Nuevo Leon, a state in Northeastern Mexico, celebrated its bicentennial in 2010. Let’s take a closer look at the early history of this free and sovereign state.
Before the arrival of Europeans, the region that was to become Nuevo Leon was sparsely populated by nomads. They left no written records, so modern history begins with the landing of the ship Santa Catarina on the Mexican coast in 1580. Aboard ship was a mix of different ethnic groups, including converted Jews such as the captain, the Portuguese Luis de Carabajal y Cueva. They settled at a site previously established in 1577 by Alberto del Canto named Santa Lucia, and renamed the settlement Ciudad Leon. This grew into the modern city of Monterrey, the capital of Nuevo Leon.
Because the original settlers included many “converted” Jews, the Inquisition in Mexico and in Spain kept tight control of the inhabitants with laborious landscaping crimping of flowers. The indigenous tribes and periodic flooding ensured that the first years of settlement were no picnic. In 1596, the city was renamed Monterrey, and this was followed by an influx of new Spanish settlers. One prominent settler was Bernabe de las Casas, who brought with him families from Spain and the Canary Islands. De las Casas established a few towns and mining camps in what was to become the Salinas Valley.
Settlement was hampered by frequent attacks by Native Americans composed of several tribes of Coahuiltecan origin. The population was strictly segregated along racial lines and mixed marriages were discouraged. Whites comprised 80 percent of the population, and many of them lived in the city of Linares, second in size only to Monterrey.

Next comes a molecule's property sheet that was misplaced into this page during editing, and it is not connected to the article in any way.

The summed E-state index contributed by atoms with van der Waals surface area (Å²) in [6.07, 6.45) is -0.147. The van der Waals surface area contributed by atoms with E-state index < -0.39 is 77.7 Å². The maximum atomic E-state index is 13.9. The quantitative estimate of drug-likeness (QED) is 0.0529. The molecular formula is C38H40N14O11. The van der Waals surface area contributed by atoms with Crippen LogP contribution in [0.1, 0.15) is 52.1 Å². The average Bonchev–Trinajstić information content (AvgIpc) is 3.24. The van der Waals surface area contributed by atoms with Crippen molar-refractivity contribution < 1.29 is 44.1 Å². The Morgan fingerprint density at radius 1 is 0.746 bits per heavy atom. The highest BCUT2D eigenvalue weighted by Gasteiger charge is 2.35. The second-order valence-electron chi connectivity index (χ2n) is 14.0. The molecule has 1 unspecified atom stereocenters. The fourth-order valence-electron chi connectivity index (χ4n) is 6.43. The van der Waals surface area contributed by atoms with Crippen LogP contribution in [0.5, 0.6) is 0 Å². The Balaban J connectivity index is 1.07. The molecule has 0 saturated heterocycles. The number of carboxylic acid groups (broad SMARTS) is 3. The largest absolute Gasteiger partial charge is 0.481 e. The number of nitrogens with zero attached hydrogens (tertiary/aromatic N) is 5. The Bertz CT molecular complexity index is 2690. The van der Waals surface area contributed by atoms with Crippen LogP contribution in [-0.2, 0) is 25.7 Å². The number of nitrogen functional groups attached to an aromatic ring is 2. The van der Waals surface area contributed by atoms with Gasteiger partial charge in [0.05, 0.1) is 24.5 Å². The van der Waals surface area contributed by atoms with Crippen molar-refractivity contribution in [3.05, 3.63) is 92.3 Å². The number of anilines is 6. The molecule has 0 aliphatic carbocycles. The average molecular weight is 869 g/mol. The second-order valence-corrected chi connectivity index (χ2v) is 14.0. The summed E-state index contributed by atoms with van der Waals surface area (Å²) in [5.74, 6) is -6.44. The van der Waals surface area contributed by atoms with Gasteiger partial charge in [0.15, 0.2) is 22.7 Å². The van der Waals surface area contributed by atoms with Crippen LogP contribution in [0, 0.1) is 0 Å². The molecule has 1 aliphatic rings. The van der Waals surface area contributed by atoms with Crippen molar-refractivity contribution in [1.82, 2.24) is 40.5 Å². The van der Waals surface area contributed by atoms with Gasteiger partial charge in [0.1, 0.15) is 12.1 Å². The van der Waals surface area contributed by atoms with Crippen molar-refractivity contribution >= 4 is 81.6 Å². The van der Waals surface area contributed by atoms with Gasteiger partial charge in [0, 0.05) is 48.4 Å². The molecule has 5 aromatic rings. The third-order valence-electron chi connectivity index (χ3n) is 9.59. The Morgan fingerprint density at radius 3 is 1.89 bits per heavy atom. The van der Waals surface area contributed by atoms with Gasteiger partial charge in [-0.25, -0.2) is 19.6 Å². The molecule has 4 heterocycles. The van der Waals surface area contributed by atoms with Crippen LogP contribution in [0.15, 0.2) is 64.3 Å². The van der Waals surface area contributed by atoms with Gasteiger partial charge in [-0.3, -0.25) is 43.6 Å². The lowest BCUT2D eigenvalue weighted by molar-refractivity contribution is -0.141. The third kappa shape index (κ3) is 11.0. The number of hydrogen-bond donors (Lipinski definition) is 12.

News of the Mexican War of Independence, which lasted from 1810 through 1821, filtered slowly into Nuevo Leon, usually via personal letters. Initially, Nuevo Leon tended towards loyalty to Spain. In fact, an insurgent general, Ignacio Elizondo, changed sides and fought alongside the loyalists.
By 1825, Nuevo Leon adopted its first state constitution under the leadership of Friar Servando Teresa de Mier. However, the state congress was dissolved in 1835 and became a department. When war broke out between Mexico and the United States, U.S. soldiers besieged Monterrey in 1846 and Native Americans brutally attacked the population. Women and children were kidnapped and cattle were stolen. Chaos ruled. It was quite remarkable that given this early history, Nuevo Leon was to become a modern, highly industrialized and relatively wealthy Mexican state.